A: The amount of tonsillar herniation is a determining factor to remove the arch of the C1 vertebra (e.g., someone with 4mm herniation versus someone with 20mm herniation). If a person is young or athletic, we always try to avoid disturbing the C1 vertebra. There have been cases where a person can develop craniospinal instability years after surgery, either by a neck injury or the natural aging process. Some surgeons prefer to shrink the tonsils rather than remove the bone of C1.
Q: Will more of my brain sag out of my head if you remove bone from the skull?
A: No. The bone removal is in the very middle of the skull to allow the tonsils more space. The cerebellar hemispheres are supported by bone along the undersides of the skull. Cases of cerebellar slumping (cerebellar ptosis) that you may have heard about are rare complications caused by too much bone removal.
Q: Does my syrinx need to be drained with a shunt?
A: No. Years ago placing a shunt into the syrinx cavity was common, but long-term results and problems with shunt clogging have made this technique uncommon and used only for special cases. Adequate decompression of the brainstem and fourth ventricle will allow CSF flow and pressure to normalize and should eventually lead to disappearance of the syrinx on its own.
Q: Why do some surgeons open the dura and some do not?
A: Sometimes bone removal alone is enough to relieve the compression and restore CSF flow (especially in children). Surgeons may use ultrasound to test the movement of CSF and determine if opening the dura and sewing a patch (duraplasty) is necessary. However, in adults the dura is less pliable, so a graft is sewn to enlarge the space. The technique is similar to a tailor letting out the waistband on a pair of pants. While avoiding dura opening may decrease the risk of CSF leak, inadequate decompression may increase the risk of a poor result and lead to reoperation.
Q: Is there a difference in dura patch material?
A: Many patch materials are available, ranging from autologous (patient’s own) tissue to a variety of cadaveric and synthetic materials. We prefer to use patch material obtained from the pericranium (tissue overlying the skull) or a synthetic collagen material.
Q: Does Chiari recur after surgery?
A: True anatomical recurrence of Chiari I is rare. There are many reasons why some patients consider their surgery unsuccessful or “failed.” Technical failure of the surgery means obstructed CSF flow at the foramen magnum. Failure of some symptoms to resolve does not always mean failure of the surgical repair. A cine MRI study is used to evaluate CSF flow.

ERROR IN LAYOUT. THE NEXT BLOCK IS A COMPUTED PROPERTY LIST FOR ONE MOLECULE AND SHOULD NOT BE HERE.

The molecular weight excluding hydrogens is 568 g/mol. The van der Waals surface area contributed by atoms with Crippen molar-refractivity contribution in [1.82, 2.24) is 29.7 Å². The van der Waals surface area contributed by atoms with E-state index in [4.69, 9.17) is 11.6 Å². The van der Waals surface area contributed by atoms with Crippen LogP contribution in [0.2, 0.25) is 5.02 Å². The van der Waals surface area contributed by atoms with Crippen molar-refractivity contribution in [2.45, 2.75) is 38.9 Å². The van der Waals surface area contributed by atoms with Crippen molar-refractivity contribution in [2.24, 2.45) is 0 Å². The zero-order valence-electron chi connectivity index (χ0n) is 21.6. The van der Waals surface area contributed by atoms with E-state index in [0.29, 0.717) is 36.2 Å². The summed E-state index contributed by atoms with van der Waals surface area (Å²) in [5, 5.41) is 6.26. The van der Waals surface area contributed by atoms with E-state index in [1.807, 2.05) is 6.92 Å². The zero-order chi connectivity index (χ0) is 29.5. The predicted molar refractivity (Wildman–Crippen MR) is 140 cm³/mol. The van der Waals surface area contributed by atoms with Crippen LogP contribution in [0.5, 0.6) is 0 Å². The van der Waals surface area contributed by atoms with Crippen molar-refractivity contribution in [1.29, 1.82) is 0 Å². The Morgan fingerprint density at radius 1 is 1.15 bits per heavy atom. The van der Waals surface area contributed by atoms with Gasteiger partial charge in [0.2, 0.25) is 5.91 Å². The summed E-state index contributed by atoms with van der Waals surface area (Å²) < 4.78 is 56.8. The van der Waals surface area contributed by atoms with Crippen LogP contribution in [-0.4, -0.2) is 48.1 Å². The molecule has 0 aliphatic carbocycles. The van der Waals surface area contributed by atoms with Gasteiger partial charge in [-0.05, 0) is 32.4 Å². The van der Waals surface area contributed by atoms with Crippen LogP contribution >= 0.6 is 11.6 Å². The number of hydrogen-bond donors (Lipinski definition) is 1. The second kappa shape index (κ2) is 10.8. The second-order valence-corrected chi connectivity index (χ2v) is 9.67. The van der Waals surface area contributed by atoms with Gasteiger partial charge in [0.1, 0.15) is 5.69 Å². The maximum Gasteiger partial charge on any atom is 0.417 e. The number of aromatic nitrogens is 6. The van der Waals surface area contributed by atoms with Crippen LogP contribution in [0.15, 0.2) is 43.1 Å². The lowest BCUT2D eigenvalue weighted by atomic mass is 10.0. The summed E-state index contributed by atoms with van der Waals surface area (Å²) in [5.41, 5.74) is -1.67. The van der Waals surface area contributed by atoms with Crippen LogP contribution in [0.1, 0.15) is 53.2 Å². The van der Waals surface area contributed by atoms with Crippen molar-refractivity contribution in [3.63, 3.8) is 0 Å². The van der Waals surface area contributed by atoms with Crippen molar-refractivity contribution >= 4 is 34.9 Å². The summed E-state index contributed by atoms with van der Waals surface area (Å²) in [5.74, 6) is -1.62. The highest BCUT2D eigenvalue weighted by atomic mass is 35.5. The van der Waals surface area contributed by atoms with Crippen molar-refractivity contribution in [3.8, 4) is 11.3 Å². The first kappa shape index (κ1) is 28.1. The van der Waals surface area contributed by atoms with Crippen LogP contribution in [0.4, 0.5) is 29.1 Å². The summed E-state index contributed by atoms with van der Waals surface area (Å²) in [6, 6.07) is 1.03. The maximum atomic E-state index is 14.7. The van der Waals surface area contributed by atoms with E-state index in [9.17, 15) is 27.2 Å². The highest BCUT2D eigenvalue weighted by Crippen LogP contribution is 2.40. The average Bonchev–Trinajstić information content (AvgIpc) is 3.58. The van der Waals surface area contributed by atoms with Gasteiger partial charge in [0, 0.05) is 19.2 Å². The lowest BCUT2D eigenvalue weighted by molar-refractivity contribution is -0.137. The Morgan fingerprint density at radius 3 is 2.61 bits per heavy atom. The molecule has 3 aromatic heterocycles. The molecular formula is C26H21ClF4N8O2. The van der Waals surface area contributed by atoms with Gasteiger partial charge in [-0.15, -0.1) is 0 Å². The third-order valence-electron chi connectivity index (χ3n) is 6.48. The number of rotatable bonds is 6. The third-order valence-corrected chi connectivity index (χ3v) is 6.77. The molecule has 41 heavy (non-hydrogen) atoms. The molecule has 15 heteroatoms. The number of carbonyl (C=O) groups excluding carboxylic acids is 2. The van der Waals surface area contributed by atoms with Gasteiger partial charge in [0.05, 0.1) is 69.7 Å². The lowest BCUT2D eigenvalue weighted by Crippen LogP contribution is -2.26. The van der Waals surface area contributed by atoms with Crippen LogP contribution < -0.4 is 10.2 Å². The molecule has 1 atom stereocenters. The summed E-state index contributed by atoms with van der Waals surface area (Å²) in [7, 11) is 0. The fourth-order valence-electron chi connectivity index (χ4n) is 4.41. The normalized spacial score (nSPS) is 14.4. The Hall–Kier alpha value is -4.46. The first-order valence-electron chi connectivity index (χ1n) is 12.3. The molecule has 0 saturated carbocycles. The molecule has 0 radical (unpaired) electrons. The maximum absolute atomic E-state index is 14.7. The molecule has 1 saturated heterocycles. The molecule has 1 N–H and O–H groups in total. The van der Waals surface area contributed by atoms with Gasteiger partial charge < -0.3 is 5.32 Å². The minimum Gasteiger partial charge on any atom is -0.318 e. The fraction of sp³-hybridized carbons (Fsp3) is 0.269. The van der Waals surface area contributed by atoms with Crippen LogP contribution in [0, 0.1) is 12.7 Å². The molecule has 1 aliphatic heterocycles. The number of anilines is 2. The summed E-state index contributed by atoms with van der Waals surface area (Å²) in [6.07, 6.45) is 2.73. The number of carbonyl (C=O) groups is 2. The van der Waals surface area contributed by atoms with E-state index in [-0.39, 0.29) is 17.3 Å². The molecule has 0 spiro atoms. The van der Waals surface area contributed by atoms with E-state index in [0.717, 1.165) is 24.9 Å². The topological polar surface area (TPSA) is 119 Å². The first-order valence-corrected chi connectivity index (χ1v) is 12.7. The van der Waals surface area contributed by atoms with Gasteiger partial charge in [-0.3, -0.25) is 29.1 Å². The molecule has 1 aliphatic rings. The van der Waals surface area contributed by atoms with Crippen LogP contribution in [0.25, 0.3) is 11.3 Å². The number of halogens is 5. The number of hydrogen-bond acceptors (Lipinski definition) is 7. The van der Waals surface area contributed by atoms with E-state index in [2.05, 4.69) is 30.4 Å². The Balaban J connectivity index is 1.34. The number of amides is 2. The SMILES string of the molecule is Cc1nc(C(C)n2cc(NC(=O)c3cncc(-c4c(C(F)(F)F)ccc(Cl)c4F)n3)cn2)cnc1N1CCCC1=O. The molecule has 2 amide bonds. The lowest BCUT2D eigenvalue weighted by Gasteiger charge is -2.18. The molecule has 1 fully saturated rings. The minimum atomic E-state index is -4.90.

Scarring of tissue, inadequate removal of bone, new neck or head trauma, increased brain pressure, and tethered cord can be causes of recurrence. Surgical complications such as cerebellar slumping or spinal instability can also cause recurrence.
Q: Why do some people have multiple surgeries?
A: Some patients have had an inadequate decompression to restore normal CSF flow. Either the bone removal was too small or the dura was not opened to adequately expand the space. Delayed post-operative scarring may also lead to repeat surgery. Cine flow and MRI studies play a major role in determining the need for reoperation.
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If you have questions, please contact Southeastern Neurosurgical Specialists
Endoscopic Transsphenoidal Surgery
Endoscopic Transsphenoidal Surgery: surgery to remove certain tumors via nasal passage, instead of opening the skull.
What is endoscopic transsphenoidal surgery?
Endoscopic transsphenoidal surgery is a procedure used to remove tumors from the pituitary gland, sphenoid sinus and sellar region through the nose and sphenoid sinus. The literal meaning of the term “endoscopic transsphenoidal” surgery is surgery “through the sphenoid sinus”.
Generally, only an endoscope is used for this surgery. However, a microscope can also be used with or without an endoscope. In this procedure, the surgeon reaches the pituitary tumor through the nose. This is a minimally invasive technique used for removing small tumors and anomalies.
Who needs endoscopic transsphenoidal surgery?
- PITUITARY ADENOMA: A TYPE OF TUMOR IN THE PITUITARY GLAND
- RATHKE’S CLEFT CYST: A SAC FILLED WITH FLUID, OR A CYST, LOCATED BETWEEN THE LOBES OF THE PITUITARY GLAND
- MENINGIOMA: A TUMOR GROWING OF THE DURA (I.E., THE PROTECTIVE COVERING OF THE BRAIN AND SPINAL CORD)
- CRANIOPHARYNGIOMA: A NON-MALIGNANT TUMOR GROWING NEAR THE PITUITARY STALK
- CHORDOMA: A MALIGNANT BONE TUMOR THAT AFFECTS THE BASE OF THE CRANIUM
How is endoscopic transsphenoidal surgery performed?
- IN THE OPERATING ROOM THE PATIENT WILL BE GIVEN GENERAL ANESTHESIA. A SYSTEM OF IMAGE-GUIDANCE IS PLACED ON THE HEAD TO ASSIST THE SURGEON AS THEY NAVIGATE THROUGH THE NASAL CAVITY. 2. A SPECIALIST INSERTS AN ENDOSCOPE IN ONE NOSTRIL UNTIL IT REACHES THE BACK OF NASAL CAVITY. A SMALL PIECE OF BONE IS REMOVED TO EXPOSE SPHENOID SINUS.
- THE SURGEON CUTS THE BACK WALL OF SPHENOID SINUS AND THEN THE DURA TO EXPOSE THE PITUITARY GLAND.
- THE SURGEON THEN REMOVES TUMOR OR TISSUE USING SPECIAL INSTRUMENTS.
- NEXT. A PIECE OF FAT IF TAKEN FROM THE ABDOMEN. THIS FAT GRAFT IS THEN USED TO FILL UP THE EMPTY SPACE LEFT AFTER THE REMOVAL OF TUMOR.
- A BONE GRAFT (OR A SYNTHETIC GRAFT) IS USED TO CLOSE THE BACK WALL OF THE SPHENOID SINUS. BIOLOGIC GLUE IS USED ON THIS GRAFT TO HELP IN HEALING AND PREVENTING LEAKAGE OF CEREBROSPINAL FLUID (CSF). SPLINTS ARE POSITIONED ON THE SIDE OF THE SEPTUM TO CONTROL BLEEDING AND SWELLING.
What happens after endoscopic transsphenoidal surgery?
The patient is moved to a postoperative recovery area (called PACU) where vital signs (blood pressure, respiration and heart rate) can be closely monitored. Painkillers are given as needed.
Once fully awake, the patient will be moved to another room. The patient will be asked to increase activity level by sitting in a chair or walking.
Patients may feel symptoms such as headache, nasal congestion or nausea. Medications will be given to controlling these symptoms if they occur.
CT or MRI scans will be taken a day after surgery. The patient will be allowed to go home about 24 to 48 hours after the surgery.